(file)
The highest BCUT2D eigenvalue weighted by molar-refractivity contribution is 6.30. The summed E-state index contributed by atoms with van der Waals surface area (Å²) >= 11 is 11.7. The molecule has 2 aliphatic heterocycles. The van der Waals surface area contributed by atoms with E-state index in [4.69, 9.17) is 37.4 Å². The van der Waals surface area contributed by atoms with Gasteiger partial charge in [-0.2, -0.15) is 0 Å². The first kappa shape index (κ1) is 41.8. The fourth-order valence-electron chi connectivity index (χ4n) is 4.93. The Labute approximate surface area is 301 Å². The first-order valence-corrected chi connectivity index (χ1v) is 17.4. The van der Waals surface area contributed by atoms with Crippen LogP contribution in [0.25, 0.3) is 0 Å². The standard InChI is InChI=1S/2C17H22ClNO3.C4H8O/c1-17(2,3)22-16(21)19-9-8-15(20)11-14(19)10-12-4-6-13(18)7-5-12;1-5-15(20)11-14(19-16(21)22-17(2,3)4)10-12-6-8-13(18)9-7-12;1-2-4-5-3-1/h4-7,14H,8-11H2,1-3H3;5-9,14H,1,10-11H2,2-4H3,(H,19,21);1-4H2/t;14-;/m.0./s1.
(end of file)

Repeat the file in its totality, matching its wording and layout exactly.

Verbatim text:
The highest BCUT2D eigenvalue weighted by molar-refractivity contribution is 6.30. The summed E-state index contributed by atoms with van der Waals surface area (Å²) >= 11 is 11.7. The molecule has 2 aliphatic heterocycles. The van der Waals surface area contributed by atoms with E-state index in [4.69, 9.17) is 37.4 Å². The van der Waals surface area contributed by atoms with Gasteiger partial charge in [-0.2, -0.15) is 0 Å². The first kappa shape index (κ1) is 41.8. The fourth-order valence-electron chi connectivity index (χ4n) is 4.93. The Labute approximate surface area is 301 Å². The first-order valence-corrected chi connectivity index (χ1v) is 17.4. The van der Waals surface area contributed by atoms with Crippen LogP contribution in [0.25, 0.3) is 0 Å². The standard InChI is InChI=1S/2C17H22ClNO3.C4H8O/c1-17(2,3)22-16(21)19-9-8-15(20)11-14(19)10-12-4-6-13(18)7-5-12;1-5-15(20)11-14(19-16(21)22-17(2,3)4)10-12-6-8-13(18)9-7-12;1-2-4-5-3-1/h4-7,14H,8-11H2,1-3H3;5-9,14H,1,10-11H2,2-4H3,(H,19,21);1-4H2/t;14-;/m.0./s1.